Associate Professor of English
University Hall Room 415
Telephone: (847) 491-7187
Fax: (847) 467-1545
Helen Thompson (Ph.D. Duke, English; M.A. Johns Hopkins, The Writing Seminars; B.A. Amherst College, English and Chemistry) teaches eighteenth-century British literature, philosophy, and the history of science. She is an affiliate of the Gender and Sexuality Studies Program, where she teaches feminist theory and second-wave feminism. She is author of Ingenuous Subjection: Power and Compliance in the Eighteenth-Century Domestic Novel (University of Pennsylvania Press, 2005). She has published articles in Eighteenth Century Studies, The Eighteenth Century: Theory and Interpretation, ELH, Journal for Early Modern Studies, and Eighteenth-Century Fiction, and co-edited (with Natania Meeker) a special issue of ECTI (Fall 2007) on "Empiricism, Substance, Narrative."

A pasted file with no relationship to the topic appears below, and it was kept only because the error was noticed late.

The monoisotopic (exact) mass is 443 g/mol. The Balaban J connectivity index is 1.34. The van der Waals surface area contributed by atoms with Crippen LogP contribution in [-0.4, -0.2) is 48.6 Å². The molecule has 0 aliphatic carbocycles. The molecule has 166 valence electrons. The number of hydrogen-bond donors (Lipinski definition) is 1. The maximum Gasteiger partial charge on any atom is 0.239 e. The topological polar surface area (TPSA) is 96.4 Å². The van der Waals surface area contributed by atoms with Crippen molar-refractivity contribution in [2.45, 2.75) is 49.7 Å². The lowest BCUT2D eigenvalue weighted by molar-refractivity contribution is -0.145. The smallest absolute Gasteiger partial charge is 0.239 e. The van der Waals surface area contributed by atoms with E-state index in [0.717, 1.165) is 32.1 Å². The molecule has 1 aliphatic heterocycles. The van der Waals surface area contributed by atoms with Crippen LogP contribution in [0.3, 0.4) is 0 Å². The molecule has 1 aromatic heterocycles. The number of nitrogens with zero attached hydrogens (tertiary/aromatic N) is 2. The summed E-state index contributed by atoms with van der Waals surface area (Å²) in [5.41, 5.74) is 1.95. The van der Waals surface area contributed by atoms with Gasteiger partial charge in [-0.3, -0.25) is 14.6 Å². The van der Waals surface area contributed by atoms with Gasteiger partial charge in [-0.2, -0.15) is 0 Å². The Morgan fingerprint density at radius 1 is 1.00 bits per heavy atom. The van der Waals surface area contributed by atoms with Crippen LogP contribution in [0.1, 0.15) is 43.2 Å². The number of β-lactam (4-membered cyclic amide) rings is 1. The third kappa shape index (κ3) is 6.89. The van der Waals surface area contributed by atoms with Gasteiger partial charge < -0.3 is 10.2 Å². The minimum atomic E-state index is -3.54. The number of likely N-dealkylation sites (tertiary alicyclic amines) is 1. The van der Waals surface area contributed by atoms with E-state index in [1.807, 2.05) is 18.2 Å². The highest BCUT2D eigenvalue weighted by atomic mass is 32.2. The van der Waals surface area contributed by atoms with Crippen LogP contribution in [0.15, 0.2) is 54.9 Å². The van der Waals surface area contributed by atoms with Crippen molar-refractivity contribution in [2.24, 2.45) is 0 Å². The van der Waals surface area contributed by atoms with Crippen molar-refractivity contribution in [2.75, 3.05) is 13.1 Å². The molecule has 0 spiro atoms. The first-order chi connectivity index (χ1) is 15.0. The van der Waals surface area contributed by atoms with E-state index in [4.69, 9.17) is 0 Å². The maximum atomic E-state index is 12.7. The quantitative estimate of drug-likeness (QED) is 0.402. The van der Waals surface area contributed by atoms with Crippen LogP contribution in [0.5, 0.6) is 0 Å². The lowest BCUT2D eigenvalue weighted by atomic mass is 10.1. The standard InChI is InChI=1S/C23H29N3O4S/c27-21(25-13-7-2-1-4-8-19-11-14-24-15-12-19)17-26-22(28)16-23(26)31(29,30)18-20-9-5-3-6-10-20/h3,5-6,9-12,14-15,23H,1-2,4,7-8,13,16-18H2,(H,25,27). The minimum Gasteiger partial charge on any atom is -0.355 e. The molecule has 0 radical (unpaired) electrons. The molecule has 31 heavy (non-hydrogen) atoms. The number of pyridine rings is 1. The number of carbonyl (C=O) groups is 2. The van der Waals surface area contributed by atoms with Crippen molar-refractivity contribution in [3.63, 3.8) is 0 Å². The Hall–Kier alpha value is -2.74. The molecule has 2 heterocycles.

For the academic year 2011 – 12, she was an NEH Fellow at the Newberry Library, where she worked on a book entitled "Fictional Matter: Empiricism, Secondary Qualities, and the Novel." This project explores corpuscular philosophy, the particulate matter theory advanced by Robert Boyle and adopted by John Locke, to argue for its influence on the eighteenth-century novel's representations of human identity, qualities, and perception. Her recent articles on secondary qualities and the novel include: "Secondary Qualities and Masculine Form in Clarissa and Sir Charles Grandison” and "'It was impossible to know these people': Secondary Qualities and the Form of Character in A Journal of the Plague Year.” She anticipates a project on utopian thought in American second-wave feminism.